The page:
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Assumption Paratrooper Among First To Land In France Says There Are No Holidays Or Strikes in Their Work

To: Editor, Pioneer. Napoleonville, La

   Dear Edward:- It has been sometime since you've heard from me and I thought a few comments might interest your readers. I came into France with the first wave of Paratroopers about 2:21 of D Day.
   Our flight from our base over the English Channel was calm, but upon hitting the French Coast, anti-aircraft fire and small arms fire followed us all the way to the drop zone.
   Our assigned mission was a tough one but we had trained for this for a long time. The Germans were expecting us and had each field and apple orchard hard covered with machine gun fire. I landed in an orchard approximately sixty yards from a German machine gun nest, but to our advantage, Germans will not come after you at night so I immediately started reorganization however, I soon found that I had landed one mile off so I followed our secondary mission.
   By six o'clock about sixty paratroopers were together and this similar thing was happening all over the drop area. Several of my men knocked out a German forward observation post --- drawing first blood. This was the beginning of five days of fighting behind the German lines. We started moving to our objective but lost two men when we were hit by the Germans. This was when we started learning fast. We occupied high ground, set up our defense and told the Jerries to come on. They did --- about twenty times but each time they failed in their attempt to dislodge us.
   Paratroop work is similar to guerilla warfare. Each night patrols went out trying to establish contact with our better organized forces, but we were unable to break through. In the meantime we ran out of rations but managed with the help of the loyal Frenchmen.
   On the fifth morning the beachhead reached us. We went out to count scores and found 25 dead Germans and several vehicles knocked out. We had lost four troopers and two were badly wounded and were evacuated. Since that time we have joined with all isolated parachute units and can assure you that the Jerries are finding out that the claim of Herr Gobbles, "all paratroops wiped" is one hell of a lie, and recently captured Germans know that its the little tough boys with high boots and the pants ot many pockets that chased them across bridges and orchards --- a little faster than they really wanted to run.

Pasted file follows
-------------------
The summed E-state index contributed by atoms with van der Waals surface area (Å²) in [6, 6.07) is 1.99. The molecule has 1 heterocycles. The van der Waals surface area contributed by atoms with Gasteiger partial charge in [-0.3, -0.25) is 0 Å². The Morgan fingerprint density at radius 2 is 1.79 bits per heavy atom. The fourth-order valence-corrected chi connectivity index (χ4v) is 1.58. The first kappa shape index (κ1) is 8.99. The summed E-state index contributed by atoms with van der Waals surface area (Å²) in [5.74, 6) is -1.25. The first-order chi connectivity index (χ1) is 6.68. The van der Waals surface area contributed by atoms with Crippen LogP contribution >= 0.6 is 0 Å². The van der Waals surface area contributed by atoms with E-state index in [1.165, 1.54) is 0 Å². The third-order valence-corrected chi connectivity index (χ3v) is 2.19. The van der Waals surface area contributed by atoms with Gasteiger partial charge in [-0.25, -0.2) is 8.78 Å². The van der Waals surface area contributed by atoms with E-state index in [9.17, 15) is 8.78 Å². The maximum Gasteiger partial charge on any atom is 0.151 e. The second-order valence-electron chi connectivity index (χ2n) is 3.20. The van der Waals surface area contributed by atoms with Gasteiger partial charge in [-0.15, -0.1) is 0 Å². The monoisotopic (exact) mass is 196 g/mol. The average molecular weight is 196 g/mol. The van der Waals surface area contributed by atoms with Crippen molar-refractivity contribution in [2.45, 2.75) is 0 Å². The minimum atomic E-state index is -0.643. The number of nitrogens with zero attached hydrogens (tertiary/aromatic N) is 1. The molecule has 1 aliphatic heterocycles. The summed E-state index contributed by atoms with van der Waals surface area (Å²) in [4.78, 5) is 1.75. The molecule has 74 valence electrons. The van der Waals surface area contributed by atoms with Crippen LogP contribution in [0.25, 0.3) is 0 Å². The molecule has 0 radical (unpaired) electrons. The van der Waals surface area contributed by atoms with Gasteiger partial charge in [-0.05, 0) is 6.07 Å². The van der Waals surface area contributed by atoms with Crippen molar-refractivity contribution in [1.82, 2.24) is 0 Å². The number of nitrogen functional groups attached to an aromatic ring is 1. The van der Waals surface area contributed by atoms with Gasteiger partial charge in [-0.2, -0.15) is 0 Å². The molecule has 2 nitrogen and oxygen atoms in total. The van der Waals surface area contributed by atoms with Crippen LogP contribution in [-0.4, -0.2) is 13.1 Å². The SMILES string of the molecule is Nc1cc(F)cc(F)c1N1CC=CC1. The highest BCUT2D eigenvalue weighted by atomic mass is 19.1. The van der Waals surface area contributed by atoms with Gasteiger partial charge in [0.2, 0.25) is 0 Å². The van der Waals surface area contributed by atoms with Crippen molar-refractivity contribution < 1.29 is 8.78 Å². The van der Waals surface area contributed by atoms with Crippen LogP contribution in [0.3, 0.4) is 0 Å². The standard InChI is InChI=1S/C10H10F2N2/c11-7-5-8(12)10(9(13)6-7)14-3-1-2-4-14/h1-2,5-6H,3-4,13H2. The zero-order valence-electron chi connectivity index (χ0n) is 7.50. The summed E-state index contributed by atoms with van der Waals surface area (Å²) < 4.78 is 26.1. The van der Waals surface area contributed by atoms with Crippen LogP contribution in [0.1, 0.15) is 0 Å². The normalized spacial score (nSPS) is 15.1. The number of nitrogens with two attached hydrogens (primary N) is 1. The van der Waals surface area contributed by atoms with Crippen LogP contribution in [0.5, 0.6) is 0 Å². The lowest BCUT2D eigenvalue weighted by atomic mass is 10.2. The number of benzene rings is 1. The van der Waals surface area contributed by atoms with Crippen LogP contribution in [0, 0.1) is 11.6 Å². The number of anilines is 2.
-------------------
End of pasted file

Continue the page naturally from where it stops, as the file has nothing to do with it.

So much has happened that I cannot reiterate enough. Our air has done a wonderful job of destroying the German Luftwaffe. All day long our planes hover overhead. Jerries' planes are few and far between. Our

artillery outnumbers the Germans 20 to 1. Hitler has made fanatics out of his soldiers and more each day, we can see that we must fight to final victory. Hitler has drawn occupational armies from the satellite countries --- Czechs, Poles, etc., and they are forced to fight as their superior officers are Germans. Yet, many have surrendered willingly.
   The German soldier proper, though, will fight and are plenty tough. But our superiority in force is making him give ground and pay dearly. The road is still tough --- we have no holidays and strikes here --- we must keep pushing, and will. The morale of the men --- particularly these paratroopers is good, even though we have not been off, or (behind) the front lines for nearly 20 days.
   Once again France is the battlefield, this country reminds me very much of Louisiana --- rich and fertile. The cattle are good, and the people of France, though victims of the spoils and ruins of war are happy and content during these days of liberation. They come to us with apple cider (hick, hick!), butter, milk, cognac and wine.
   And now our home front. We are appreciative of what the home front has given us. We feel we are the best fed and best equipped soldiers in the world, and our superiority as a soldier is made only through what has been produced and supplied by our people.
   One of the most important items given to us by the people of America is blood plasma. If the donation of one's blood is all that one has been able to contribute to the war effort, I as well as many other troopers respect that man as much as I do the men that leaped into enemy occupied territory on D Day.
   We must move toward again tonight, and "forward" could easily be the Allied cry to victory. Keep pulling for us Don't get impatient as we have faith in our higher commanders. They have done a good job.
   Do hope news from all the Assumption Parish boys that were in on the invasion is coming in and all are doing their jobs splendidly.

Sincerely, 1st. Lt. Gerald Guillot,
Infantry, Paratroopers.

Note: We know that our readers will thoroughly enjoy this most interesting letter from one of our own Assumption boys, 1st. Lt. Gerald Guillot, son of Mr. and Mrs. Paul Guillot of Paincourtyille. We can't help but admire the superb spirit of this brave, young paratrooper. And we are sure, all of us here appreciate his efforts, in spite of holding down one of the most dangerous positions in any branch of service, to pause and give us firsthand information of conditions in Normandy.

 [The Assumption Pioneer, Napoleonville, LA, 15 Jul 1944, Sat, Pages 1 & 2]


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